Take the 2-minute tour ×
MathOverflow is a question and answer site for professional mathematicians. It's 100% free, no registration required.

Let $X$ be a smooth variety over a field $k \subset \mathbb{C}$ and $Z$ a smooth subvariety. Let $U=X-Z$. I'm trying to understand what information do the Leray spectral sequences attached to the inclusions

$j: U(\mathbb{C}) \hookrightarrow X(\mathbb{C})$

and

$i: Z(\mathbb{C}) \hookrightarrow X(\mathbb{C})$

provide. More precisely, if $F$ is a sheaf on $U$ one has a spectral sequence

$ E_2^{p,q}:=H^p(X, R^q j_\ast F) \Longrightarrow H^{p+q}(U, F)$

Is there a long exact sequence associated to it such that, when $F$ is the constant sheaf $\mathbb{Q}$, gives something like excision for usual cohomology?

share|improve this question
    
Yup, the sequence you get is the one written here mathoverflow.net/questions/121910/… by another anonymous user. –  Donu Arapura Feb 15 '13 at 18:55
    
@Donu: I cannot see the connection, perhaps you can elaborate this in an answer? –  Martin Brandenburg Feb 15 '13 at 19:02
    
Marthin, see below: –  Donu Arapura Feb 15 '13 at 19:36

2 Answers 2

up vote 0 down vote accepted

Here are a few more details: Suppose that $F=\mathbb{Q}_X$. In this case, $$ R^qj_*F = \begin{cases} \mathbb{Q}_X & \text{if $q=0$}\\ \mathbb{Q}_Z & \text{if $q= 2 c-1$, $c=codim(Z)$}\\ 0 & \text{otherwise} \end{cases} $$ To see this, first note that the computation is local, so we may replace the pair $(X,Z)$ by $(\mathbb{C}^n, \mathbb{C}^{n-c})$ using the implicit function theorem. After this, it should be easy. With this calculation the $E_2$ term of Leray is concentrated along two lines, and it is not hard to see that it reduces to the above "localization" sequence given in excision in algebraic de Rham cohomology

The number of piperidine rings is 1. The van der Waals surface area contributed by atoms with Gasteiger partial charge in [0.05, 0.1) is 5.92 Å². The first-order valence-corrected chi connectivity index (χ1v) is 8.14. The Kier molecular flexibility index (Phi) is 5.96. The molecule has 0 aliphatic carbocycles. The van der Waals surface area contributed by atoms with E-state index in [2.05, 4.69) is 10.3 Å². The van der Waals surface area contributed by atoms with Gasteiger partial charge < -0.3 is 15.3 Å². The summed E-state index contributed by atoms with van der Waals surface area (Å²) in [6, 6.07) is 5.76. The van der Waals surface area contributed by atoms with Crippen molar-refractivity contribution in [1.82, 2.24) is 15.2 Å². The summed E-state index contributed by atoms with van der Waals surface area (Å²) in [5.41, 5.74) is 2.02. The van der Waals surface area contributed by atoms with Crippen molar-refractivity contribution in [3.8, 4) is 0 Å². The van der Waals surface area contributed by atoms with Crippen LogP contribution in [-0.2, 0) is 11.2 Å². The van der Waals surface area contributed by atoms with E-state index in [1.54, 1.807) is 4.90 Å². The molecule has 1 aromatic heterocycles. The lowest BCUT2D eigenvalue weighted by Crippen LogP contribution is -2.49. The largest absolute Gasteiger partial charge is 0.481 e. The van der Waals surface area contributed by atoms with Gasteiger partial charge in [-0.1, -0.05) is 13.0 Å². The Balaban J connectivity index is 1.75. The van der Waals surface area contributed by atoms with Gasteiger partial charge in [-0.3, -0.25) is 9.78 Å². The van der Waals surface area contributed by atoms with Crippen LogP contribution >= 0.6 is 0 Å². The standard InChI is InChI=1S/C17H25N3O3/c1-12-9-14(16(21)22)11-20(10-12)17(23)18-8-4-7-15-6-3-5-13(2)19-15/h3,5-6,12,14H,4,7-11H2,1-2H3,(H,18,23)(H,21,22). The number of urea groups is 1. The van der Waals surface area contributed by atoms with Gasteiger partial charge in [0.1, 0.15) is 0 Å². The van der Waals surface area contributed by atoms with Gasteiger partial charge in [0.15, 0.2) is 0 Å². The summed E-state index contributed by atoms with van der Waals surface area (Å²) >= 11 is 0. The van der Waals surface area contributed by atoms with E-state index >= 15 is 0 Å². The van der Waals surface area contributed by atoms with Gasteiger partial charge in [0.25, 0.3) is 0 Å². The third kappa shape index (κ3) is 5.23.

Notes: Sorry, I had a typo in the formula yesterday. If $Z$ is smooth but not pure dimensional, then $R^qj_*F|_{Z_i}= \mathbb{Q}_{Z_i}$ where $q=2c_i-1$ for each component. The final result will be a bit more cumbersome to state. Some related calculations occur in Deligne's Theorie de Hodge I, II.

share|improve this answer
    
Thanks, Donu! Your answer is very useful. I'm not very familiar with tubular neighbourhoods. Could you give some references? –  lerex Feb 15 '13 at 22:16
    
Another question: what happens if $Z$ is not of pure dimension? Do you have the same $R^qj_\astF=\mathbb{Q}_{Z_i}$ if $q=q2c_i$ for each irreducible component? –  lerex Feb 15 '13 at 23:47

For a closed immersion $i : Z \hookrightarrow X$ of schemes the spectral sequence is degenerate and becomes the elementary isomorphism $H^p(X,i_* F) \cong H^p(Z,F)$.

For a morphism $j : U \hookrightarrow X$ of schemes the five term exact sequence associated to the spectral sequence becomes

$0 \to H^1(X,j_* F) \to H^1(U,F) \to \Gamma(X,R^1 j_* F) \to H^2(X,j_* F) \to H^2(U,F).$

In general this cannot be simplified, even if $j$ is an open immersion. But this is useful, for example for the computation of the etale cohomology of $\mu_n$ and $\mathbb{G}_m$ on a curve $X$, where $j$ is the inclusion of the generic point (see Chapter 10 in Tamme's book on etale cohomology).

share|improve this answer

Your Answer

 
discard

By posting your answer, you agree to the privacy policy and terms of service.

Not the answer you're looking for? Browse other questions tagged or ask your own question.